Koskisen is once again offering summer jobs to youths. Of the 50 or so young adults that were hired, around 20 are apprenticeship students.
One of those students is Laura Lemmetty, an abitur this spring and the first girl to complete the apprenticeship training offered by Koskisen, Salpaus Further Education andKärkölä Upper Secondary School. Laura’s endeavour consists of a triple qualification, which means that once her studies are completed, she will receive a matriculation examination certificate, a certificate for completing upper secondary school and a basic qualification in the process industry.
The training begins in spring of the first year of upper secondary school and lasts 36 months. In practice, it includes upper secondary school courses for four periods in the school term and one period of on-the-job training under an apprenticeship agreement. In addition, the training includes training weeks arranged by Salpaus. Following their spring-time apprenticeship period, the students generally take on a summer job at Koskisen for a few months.
Laura decided to embark on the training after lengthy consideration. At first, she wasn’t so interested in the idea of interrupting her upper secondary school studies every year for a six-week apprenticeship period. In the end, however, she became excited about the idea when she heard about the possibility to link studies in a basic degree in foreign trade to her apprenticeship. Laura was particularly excited about the opportunity to use German in her work. She learned the language in Switzerland, where she lived for four years during her childhood.
This summer will be the third that Laura has worked at Koskisen’s plywood mill. Her work has mostly centred around the office, but she is somewhat familiar with the production side, too. Most of the other students carrying out an apprenticeship period, in fact, work in production. Juha Mourujärvi is in charge of the apprenticeship training at Koskisen. He says that in May the students were given the opportunity to familiarise themselves with the operations of various work stations, but as of June, when the proper summer jobs begin, the goal is for the work to be carried out primarily in one station.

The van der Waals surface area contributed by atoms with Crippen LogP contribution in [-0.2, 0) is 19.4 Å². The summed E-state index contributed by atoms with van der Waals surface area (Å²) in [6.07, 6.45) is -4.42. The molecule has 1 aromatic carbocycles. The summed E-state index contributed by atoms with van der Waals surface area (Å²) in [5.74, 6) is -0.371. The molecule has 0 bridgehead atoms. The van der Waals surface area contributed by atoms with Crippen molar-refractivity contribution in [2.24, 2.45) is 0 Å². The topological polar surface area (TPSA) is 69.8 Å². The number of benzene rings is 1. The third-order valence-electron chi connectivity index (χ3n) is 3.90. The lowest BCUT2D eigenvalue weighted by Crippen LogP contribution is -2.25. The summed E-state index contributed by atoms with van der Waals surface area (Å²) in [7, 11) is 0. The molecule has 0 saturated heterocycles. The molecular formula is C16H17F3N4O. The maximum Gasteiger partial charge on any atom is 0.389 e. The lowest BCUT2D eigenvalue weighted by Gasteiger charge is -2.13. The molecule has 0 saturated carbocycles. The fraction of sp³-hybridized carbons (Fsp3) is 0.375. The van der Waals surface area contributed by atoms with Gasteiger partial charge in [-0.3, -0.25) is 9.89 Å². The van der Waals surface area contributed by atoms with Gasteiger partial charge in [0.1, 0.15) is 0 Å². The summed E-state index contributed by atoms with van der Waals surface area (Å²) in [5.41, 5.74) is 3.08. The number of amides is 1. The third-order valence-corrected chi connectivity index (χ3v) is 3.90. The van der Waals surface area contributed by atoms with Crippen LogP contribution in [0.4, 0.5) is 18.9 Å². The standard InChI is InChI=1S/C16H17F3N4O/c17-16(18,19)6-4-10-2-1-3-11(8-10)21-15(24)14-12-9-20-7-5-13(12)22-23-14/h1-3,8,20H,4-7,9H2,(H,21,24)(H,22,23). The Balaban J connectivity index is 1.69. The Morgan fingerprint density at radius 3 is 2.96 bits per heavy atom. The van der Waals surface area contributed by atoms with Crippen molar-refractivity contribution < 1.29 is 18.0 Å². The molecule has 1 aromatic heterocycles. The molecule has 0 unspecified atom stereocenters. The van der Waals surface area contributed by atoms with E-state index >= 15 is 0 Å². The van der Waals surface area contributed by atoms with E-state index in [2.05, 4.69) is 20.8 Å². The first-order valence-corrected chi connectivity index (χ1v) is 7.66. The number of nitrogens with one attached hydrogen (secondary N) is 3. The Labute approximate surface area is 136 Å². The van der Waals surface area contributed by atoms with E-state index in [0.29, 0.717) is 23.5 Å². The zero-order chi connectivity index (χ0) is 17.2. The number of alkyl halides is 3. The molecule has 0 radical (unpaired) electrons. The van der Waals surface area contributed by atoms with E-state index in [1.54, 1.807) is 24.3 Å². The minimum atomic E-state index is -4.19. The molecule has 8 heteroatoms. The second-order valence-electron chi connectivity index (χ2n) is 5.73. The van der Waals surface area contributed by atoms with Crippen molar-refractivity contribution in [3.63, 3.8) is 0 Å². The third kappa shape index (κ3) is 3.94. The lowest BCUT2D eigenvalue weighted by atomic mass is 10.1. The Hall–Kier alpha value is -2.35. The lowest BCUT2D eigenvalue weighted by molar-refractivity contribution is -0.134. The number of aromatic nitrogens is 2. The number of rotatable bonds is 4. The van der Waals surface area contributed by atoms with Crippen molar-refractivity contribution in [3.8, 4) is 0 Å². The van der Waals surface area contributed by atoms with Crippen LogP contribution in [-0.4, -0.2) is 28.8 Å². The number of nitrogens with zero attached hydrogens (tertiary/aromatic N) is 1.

Prior to her apprenticeship training, Laura was not very familiar with Koskisen’s operations. Naturally, as a local resident, she had heard of the company and knew that it was a significant employer in the Kärkölä area, since some of her relatives work there. Working at Koskisen has left a very positive impression on Laura.
“It’s nice to go to work every morning and be greeted by a positive atmosphere, nice colleagues and interesting work,” she says with a smile.
Laura also receives praise for her work efforts. According to her colleagues, Laura is an energetic and efficient worker and has been a big help.
Laura’s summer work mainly involves making car reservations and sending invoices to Switzerland, Austria and Germany. She has also gained some experience entering orders in the computer. Laura says her apprenticeship training and work at Koskisen have been a good learning experience overall. Additionally, having a steady summer job has been a positive thing.
Laura’s future plans are still open, although her dreams have become clearer during the time she has spent at Koskisen. In early summer, she graduated from upper secondary school, and she will spend her summer working at Koskisen. Laura believes her apprenticeship training will wrap up at the end of summer or in early autumn. After that, she hopes to begin studies in commerce, either at a polytechnic or at a school of economics and business administration. She might also be interested in continuing her summer job, if her school applications are not accepted on the first attempt.
“Commerce seems like the right choice for me right now. I am especially interested in foreign trade, so that I can put my language skills to use,” says Laura.
Laura is happy that she chose apprenticeship training, as working at Koskisen has provided her with a good foundation for the field of commerce. She recommends apprenticeship training to other upper secondary students.
“An apprenticeship creates a good foundation for a future career. Upper secondary school alone is not enough to prepare you for working life, and if you haven’t been granted a place at another school after graduation, you may find yourself out of options,” she stresses.